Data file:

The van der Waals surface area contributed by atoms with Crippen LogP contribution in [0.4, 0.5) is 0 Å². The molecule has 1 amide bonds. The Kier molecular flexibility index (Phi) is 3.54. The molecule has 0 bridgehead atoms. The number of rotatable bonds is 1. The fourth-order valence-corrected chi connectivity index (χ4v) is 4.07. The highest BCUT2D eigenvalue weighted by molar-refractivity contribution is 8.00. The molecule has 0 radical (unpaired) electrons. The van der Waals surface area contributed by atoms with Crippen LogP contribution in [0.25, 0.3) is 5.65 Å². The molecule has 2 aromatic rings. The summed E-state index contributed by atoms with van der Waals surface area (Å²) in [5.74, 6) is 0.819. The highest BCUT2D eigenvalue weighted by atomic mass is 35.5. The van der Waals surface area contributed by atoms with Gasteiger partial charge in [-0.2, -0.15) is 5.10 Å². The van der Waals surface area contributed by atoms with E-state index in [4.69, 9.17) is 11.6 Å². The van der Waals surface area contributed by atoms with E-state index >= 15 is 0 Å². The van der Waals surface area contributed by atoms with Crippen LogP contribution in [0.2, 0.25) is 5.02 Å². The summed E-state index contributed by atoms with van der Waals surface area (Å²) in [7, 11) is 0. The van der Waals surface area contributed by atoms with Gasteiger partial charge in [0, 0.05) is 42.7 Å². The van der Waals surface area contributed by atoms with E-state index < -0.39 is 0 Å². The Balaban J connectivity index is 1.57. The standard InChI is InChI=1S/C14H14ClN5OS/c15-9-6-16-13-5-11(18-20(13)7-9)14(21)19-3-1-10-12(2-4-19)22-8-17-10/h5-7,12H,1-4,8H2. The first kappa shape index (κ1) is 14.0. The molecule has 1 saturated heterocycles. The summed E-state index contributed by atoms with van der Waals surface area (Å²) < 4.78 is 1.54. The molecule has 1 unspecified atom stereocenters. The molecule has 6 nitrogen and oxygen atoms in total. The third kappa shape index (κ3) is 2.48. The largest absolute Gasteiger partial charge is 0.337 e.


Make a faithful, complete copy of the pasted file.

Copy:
The van der Waals surface area contributed by atoms with Crippen LogP contribution in [0.4, 0.5) is 0 Å². The molecule has 1 amide bonds. The Kier molecular flexibility index (Phi) is 3.54. The molecule has 0 bridgehead atoms. The number of rotatable bonds is 1. The fourth-order valence-corrected chi connectivity index (χ4v) is 4.07. The highest BCUT2D eigenvalue weighted by molar-refractivity contribution is 8.00. The molecule has 0 radical (unpaired) electrons. The van der Waals surface area contributed by atoms with Crippen LogP contribution in [0.25, 0.3) is 5.65 Å². The molecule has 2 aromatic rings. The summed E-state index contributed by atoms with van der Waals surface area (Å²) in [5.74, 6) is 0.819. The highest BCUT2D eigenvalue weighted by atomic mass is 35.5. The van der Waals surface area contributed by atoms with Gasteiger partial charge in [-0.2, -0.15) is 5.10 Å². The van der Waals surface area contributed by atoms with E-state index in [4.69, 9.17) is 11.6 Å². The van der Waals surface area contributed by atoms with E-state index >= 15 is 0 Å². The van der Waals surface area contributed by atoms with Crippen LogP contribution in [0.2, 0.25) is 5.02 Å². The summed E-state index contributed by atoms with van der Waals surface area (Å²) in [7, 11) is 0. The van der Waals surface area contributed by atoms with Gasteiger partial charge in [0, 0.05) is 42.7 Å². The van der Waals surface area contributed by atoms with E-state index < -0.39 is 0 Å². The Balaban J connectivity index is 1.57. The standard InChI is InChI=1S/C14H14ClN5OS/c15-9-6-16-13-5-11(18-20(13)7-9)14(21)19-3-1-10-12(2-4-19)22-8-17-10/h5-7,12H,1-4,8H2. The first kappa shape index (κ1) is 14.0. The molecule has 1 saturated heterocycles. The summed E-state index contributed by atoms with van der Waals surface area (Å²) < 4.78 is 1.54. The molecule has 1 unspecified atom stereocenters. The molecule has 6 nitrogen and oxygen atoms in total. The third kappa shape index (κ3) is 2.48. The largest absolute Gasteiger partial charge is 0.337 e.